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Can transportation companies prevent underride crashes?

On Behalf of | Jun 5, 2024 | Truck Accidents

Collisions between passenger vehicles and commercial trucks often result in tragic outcomes. Smaller vehicles involved in such collisions may incur substantial damage, and occupants of those vehicles could experience life-altering injuries.

Some of the worst collisions occur when passenger vehicles strike commercial trucks at a high speed. Underride collisions can occur when a vehicle hits the back of a semi-truck’s trailer and ends up forced under the trailer by vehicle momentum. Side underride crashes also occur if the point of contact is between the axles on the side of a trailer. Underride collisions can cause absolute devastation to smaller vehicles and their occupants.

Is it true that transportation companies could prevent the majority of underride collisions?

There is technology available to reduce the risk

Transportation companies can take multiple steps to reduce the likelihood of their drivers causing crashes. The training they provide their drivers, the way the company schedules deliveries and even vehicle maintenance efforts can reduce the chances of severe collisions.

Underride collisions have been an issue for as long as passenger vehicles have shared the road with semi-trucks. Researchers looking into design elements that contribute to these crashes have developed special underride guards that can prevent underride crashes or limit how severe they are. Transportation companies can install guards on their vehicles that can protect smaller vehicles should crashes occur.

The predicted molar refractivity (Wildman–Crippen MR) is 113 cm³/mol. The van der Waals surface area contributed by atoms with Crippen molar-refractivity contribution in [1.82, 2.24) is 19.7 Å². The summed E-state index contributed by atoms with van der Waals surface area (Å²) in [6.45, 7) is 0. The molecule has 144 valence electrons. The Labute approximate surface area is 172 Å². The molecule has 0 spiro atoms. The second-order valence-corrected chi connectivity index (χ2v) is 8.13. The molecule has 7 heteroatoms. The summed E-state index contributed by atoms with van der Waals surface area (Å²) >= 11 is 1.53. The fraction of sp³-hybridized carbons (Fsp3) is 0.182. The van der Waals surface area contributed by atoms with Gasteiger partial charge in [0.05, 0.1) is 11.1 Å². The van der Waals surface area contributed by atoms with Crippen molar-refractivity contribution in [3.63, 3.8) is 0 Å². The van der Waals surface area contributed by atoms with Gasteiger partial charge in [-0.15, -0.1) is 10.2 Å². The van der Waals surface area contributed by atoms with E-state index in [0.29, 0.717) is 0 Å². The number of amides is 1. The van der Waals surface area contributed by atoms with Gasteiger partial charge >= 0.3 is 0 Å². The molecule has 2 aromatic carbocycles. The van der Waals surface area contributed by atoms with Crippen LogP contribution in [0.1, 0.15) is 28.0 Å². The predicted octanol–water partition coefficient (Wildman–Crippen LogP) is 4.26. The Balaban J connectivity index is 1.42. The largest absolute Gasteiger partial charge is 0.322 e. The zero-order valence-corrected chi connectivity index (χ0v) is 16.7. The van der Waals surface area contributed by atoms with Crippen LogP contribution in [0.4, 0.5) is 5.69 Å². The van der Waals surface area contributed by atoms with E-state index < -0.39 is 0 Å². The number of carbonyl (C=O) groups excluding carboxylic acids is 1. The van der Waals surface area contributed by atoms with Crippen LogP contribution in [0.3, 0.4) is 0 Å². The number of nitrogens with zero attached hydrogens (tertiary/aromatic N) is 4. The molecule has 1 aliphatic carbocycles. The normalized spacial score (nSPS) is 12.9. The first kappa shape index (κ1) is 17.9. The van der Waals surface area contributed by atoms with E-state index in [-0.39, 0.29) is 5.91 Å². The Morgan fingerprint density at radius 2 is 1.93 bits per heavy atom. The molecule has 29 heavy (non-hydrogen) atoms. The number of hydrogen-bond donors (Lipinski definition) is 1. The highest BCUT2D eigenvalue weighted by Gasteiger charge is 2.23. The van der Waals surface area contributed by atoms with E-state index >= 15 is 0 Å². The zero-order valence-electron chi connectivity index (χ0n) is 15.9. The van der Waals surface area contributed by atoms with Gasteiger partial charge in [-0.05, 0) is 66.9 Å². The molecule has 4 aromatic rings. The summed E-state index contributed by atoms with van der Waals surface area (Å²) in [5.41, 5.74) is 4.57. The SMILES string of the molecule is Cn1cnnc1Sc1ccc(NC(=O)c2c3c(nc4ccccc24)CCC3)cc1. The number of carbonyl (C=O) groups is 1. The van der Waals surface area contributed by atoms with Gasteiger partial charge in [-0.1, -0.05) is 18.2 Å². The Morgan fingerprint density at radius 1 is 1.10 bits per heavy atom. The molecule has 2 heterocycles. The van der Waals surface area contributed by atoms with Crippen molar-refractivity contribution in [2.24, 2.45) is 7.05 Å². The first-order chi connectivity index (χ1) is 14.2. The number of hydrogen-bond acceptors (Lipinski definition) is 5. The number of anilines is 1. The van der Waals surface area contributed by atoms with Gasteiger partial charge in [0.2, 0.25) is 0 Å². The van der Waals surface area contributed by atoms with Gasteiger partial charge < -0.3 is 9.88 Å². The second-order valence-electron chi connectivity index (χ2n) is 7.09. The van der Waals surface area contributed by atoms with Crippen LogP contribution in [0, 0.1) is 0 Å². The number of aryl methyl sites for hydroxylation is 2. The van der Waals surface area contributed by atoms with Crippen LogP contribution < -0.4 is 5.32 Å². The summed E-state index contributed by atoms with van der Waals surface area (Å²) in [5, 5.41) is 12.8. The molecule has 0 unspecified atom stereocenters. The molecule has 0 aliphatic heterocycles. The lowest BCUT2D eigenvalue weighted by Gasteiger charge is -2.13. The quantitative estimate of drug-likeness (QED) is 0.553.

Unfortunately, current requirements established by the federal government do not mandate side underride guards. While rear underride guards are required, the Federal Motor Carrier Safety Administration (FMCSA) does not order companies to install the most effective models available.

Many trucking companies choose the cheapest models they can find and may fail to repair them in a manner that could protect the public from severe collisions. Those dealing with the aftermath of preventable underride collisions may sometimes have grounds to take action against the trucking company due to the failure to acknowledge a known risk factor. Commercial trucks often have large insurance policies attached that can help cover the cost of vehicle damage, medical bills and lost wages after an underride semi-truck collision occurs.

Understanding when certain types of crashes are preventable and predictable can help people determine who might be legally and financially responsible for semi-truck collisions.

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